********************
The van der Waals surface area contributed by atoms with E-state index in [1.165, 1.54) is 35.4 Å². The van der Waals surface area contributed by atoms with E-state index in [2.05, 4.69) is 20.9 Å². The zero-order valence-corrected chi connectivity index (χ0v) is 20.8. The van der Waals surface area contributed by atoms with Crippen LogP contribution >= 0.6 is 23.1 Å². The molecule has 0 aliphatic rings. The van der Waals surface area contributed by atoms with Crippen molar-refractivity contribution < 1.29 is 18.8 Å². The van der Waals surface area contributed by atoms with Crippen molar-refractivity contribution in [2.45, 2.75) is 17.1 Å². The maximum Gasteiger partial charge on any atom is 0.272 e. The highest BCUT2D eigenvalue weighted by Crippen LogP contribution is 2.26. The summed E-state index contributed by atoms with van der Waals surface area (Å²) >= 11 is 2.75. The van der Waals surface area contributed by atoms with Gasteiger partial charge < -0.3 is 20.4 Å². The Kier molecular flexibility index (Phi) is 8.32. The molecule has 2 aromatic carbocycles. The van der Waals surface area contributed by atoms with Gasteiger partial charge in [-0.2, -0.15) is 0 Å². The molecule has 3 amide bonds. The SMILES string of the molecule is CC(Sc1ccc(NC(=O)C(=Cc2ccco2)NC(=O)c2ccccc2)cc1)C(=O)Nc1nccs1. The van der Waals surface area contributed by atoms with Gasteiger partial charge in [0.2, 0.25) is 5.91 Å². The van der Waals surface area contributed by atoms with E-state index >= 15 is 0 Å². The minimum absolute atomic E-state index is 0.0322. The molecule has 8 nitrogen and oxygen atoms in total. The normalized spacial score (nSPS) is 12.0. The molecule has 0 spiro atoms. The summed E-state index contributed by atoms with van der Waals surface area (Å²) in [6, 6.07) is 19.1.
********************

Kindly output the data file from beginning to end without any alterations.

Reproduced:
The van der Waals surface area contributed by atoms with E-state index in [1.165, 1.54) is 35.4 Å². The van der Waals surface area contributed by atoms with E-state index in [2.05, 4.69) is 20.9 Å². The zero-order valence-corrected chi connectivity index (χ0v) is 20.8. The van der Waals surface area contributed by atoms with Crippen LogP contribution >= 0.6 is 23.1 Å². The molecule has 0 aliphatic rings. The van der Waals surface area contributed by atoms with Crippen molar-refractivity contribution < 1.29 is 18.8 Å². The van der Waals surface area contributed by atoms with Crippen molar-refractivity contribution in [2.45, 2.75) is 17.1 Å². The maximum Gasteiger partial charge on any atom is 0.272 e. The highest BCUT2D eigenvalue weighted by Crippen LogP contribution is 2.26. The summed E-state index contributed by atoms with van der Waals surface area (Å²) >= 11 is 2.75. The van der Waals surface area contributed by atoms with Gasteiger partial charge < -0.3 is 20.4 Å². The Kier molecular flexibility index (Phi) is 8.32. The molecule has 2 aromatic carbocycles. The van der Waals surface area contributed by atoms with Gasteiger partial charge in [-0.2, -0.15) is 0 Å². The molecule has 3 amide bonds. The SMILES string of the molecule is CC(Sc1ccc(NC(=O)C(=Cc2ccco2)NC(=O)c2ccccc2)cc1)C(=O)Nc1nccs1. The van der Waals surface area contributed by atoms with Gasteiger partial charge in [0.2, 0.25) is 5.91 Å². The van der Waals surface area contributed by atoms with E-state index >= 15 is 0 Å². The minimum absolute atomic E-state index is 0.0322. The molecule has 8 nitrogen and oxygen atoms in total. The normalized spacial score (nSPS) is 12.0. The molecule has 0 spiro atoms. The summed E-state index contributed by atoms with van der Waals surface area (Å²) in [6, 6.07) is 19.1.